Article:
Candidates for Metro Council - District 5

A questionnaire was sent to candidates in the Portland-metro region, and below are the responses in regard to issues that are important to the Alliance and the business community.

* indicates Alliance endorsed candidate.

 
1. The Allianceís primary focus for the 2016 election cycle will be to support those candidates and ballot measure proponents who clearly and publicly join us in opposing IP 28, the gross receipts tax measure, which will be so detrimental to Oregonís economy. What is your position on IP28?
Sam Chase* I remain hopeful that whether the measure passes or not, a more acceptable approach for both sides is possible. Metro has no special authority or influence in this area. That is why I will remain steadfast in my efforts where I can be most effective--to create jobs in areas where Metro does have an ability to create jobs and improve long-term prospects for our economy.

Specifics of my jobs plan are listed below and include increasing our regionís industrial lands and work force housing supply, building the convention center hotel, and building transportation and infrastructure that will serve job creating business now and for future generations.
2. Portland State University (PSU), part of the stateís higher education system, is considering a tax on payroll within the Portland region that they project will raise between $30 and $70 million to support PSU. What is your view on a potential regional payroll tax on employers to fund PSU?
Sam Chase* I declined to refer this measure to voters as there is not enough of a nexus to the issues of regional significance in Metroís Charter. Because Metro declined to refer this measure, that triggered the requirement for signature collection that would require Metro to act.
3. The Value of Jobs Coalition's 2015 Middle-Income Jobs Report found that Portland-metro, like most of the nation, has seen low- and high-income jobs account for increasingly larger shares of the regionís overall employment base, while middle-income jobs, as a share of the regionís total employment, have dropped from 69 percent in 1980 to 57 percent in 2013. What would you do to increase the number of middle-income jobs in our region?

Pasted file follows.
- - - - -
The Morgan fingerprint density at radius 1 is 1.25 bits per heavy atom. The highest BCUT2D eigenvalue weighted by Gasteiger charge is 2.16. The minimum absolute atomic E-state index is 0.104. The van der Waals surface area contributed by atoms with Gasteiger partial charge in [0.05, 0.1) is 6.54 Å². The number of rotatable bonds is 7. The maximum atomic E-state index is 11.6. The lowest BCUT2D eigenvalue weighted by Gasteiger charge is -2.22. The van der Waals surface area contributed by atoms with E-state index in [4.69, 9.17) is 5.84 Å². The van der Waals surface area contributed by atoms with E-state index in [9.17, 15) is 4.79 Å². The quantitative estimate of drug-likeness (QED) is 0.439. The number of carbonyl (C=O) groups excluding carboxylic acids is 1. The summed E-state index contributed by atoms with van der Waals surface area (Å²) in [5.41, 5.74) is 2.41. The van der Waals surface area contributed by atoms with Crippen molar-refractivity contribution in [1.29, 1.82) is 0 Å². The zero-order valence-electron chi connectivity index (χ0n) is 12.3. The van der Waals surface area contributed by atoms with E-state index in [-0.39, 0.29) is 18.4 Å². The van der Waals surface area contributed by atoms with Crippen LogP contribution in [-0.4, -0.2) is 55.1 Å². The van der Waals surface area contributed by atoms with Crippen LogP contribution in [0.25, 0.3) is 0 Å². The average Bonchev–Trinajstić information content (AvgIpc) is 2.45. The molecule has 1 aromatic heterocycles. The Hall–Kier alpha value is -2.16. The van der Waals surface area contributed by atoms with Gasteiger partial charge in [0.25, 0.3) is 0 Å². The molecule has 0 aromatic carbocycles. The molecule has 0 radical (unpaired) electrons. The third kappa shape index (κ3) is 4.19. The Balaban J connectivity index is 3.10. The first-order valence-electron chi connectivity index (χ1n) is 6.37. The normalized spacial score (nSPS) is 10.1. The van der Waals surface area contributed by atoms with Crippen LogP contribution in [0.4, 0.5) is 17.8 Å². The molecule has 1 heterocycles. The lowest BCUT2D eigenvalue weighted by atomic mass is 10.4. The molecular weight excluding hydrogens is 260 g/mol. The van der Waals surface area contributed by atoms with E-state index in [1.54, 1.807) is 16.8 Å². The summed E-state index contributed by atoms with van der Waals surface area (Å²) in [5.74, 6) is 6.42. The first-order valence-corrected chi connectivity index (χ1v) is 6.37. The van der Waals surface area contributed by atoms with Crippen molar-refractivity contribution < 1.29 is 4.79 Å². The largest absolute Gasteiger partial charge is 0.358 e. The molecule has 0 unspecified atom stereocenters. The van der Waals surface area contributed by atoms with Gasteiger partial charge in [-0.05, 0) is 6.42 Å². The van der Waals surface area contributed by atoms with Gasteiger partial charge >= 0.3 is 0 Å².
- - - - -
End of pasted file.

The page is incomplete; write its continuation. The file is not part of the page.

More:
Sam Chase* My jobs plan includes:
  • Build a Convention Center Hotel that will bring out-of-state resources to our region and create jobs, while ensuring the project will pay all taxes and create much-needed funding for schools and human services.
  • Clean up brownfields and increase our supply of industrial lands.
  • Create workforce housing so that business have stable workers.
  • Improve the quality of life in Portland so that we attract and retain a creative, innovative and productive workforce for the Portland area.
  • Build transportation that supports freight movement throughout the region.
  • Enhance our infrastructure and increase our traded sector industries.
4. The same Middle Income Jobs Report found that Portlandís housing prices are becoming increasingly out of reach not only for low-income households, but also for middle-income households. What would you do to address housing affordability for middle-income residents in our region?
Sam Chase* I have championed Metroís Equitable Housing Initiative. For our region to succeed, we need affordable and workforce housing at every income level. Metroís jurisdiction includes 24 cities and counties each with different challenges. The Equitable Housing initiative will build awareness about the range of tools available to these local communities, tools such as property tax abatements, SDC waivers, code and permitting streamlining, and innovative financing strategies. We will provide education and technical assistance to assist cities and counties to implement the solutions that are best for their communities.
5. The 2015 Economic Impacts of Congestion report shows that the Portland-region and the state of Oregonís competitiveness is largely dependent on efficient transportation. Failure to adequately invest in the system could cost the Portland-metro region $822 million annually by 2040 and close to 6,000 jobs. Do you support investments in the transportation system to support freight movement and remove bottlenecks to the efficient movement of goods and people?
Sam Chase* Yes.
6. A 2013 report International Trade and the Portland Harborís Impact, found that Portland ranked 4th among the largest 100 metros in terms of export value as a share of metro output. Additionally, the report found that 90 percent of exports are small and medium sized businesses and that trade related jobs provide premium wages. What is your view on the role of trade to our economy and what can the city do to promote trade given international gateway facilities within the city?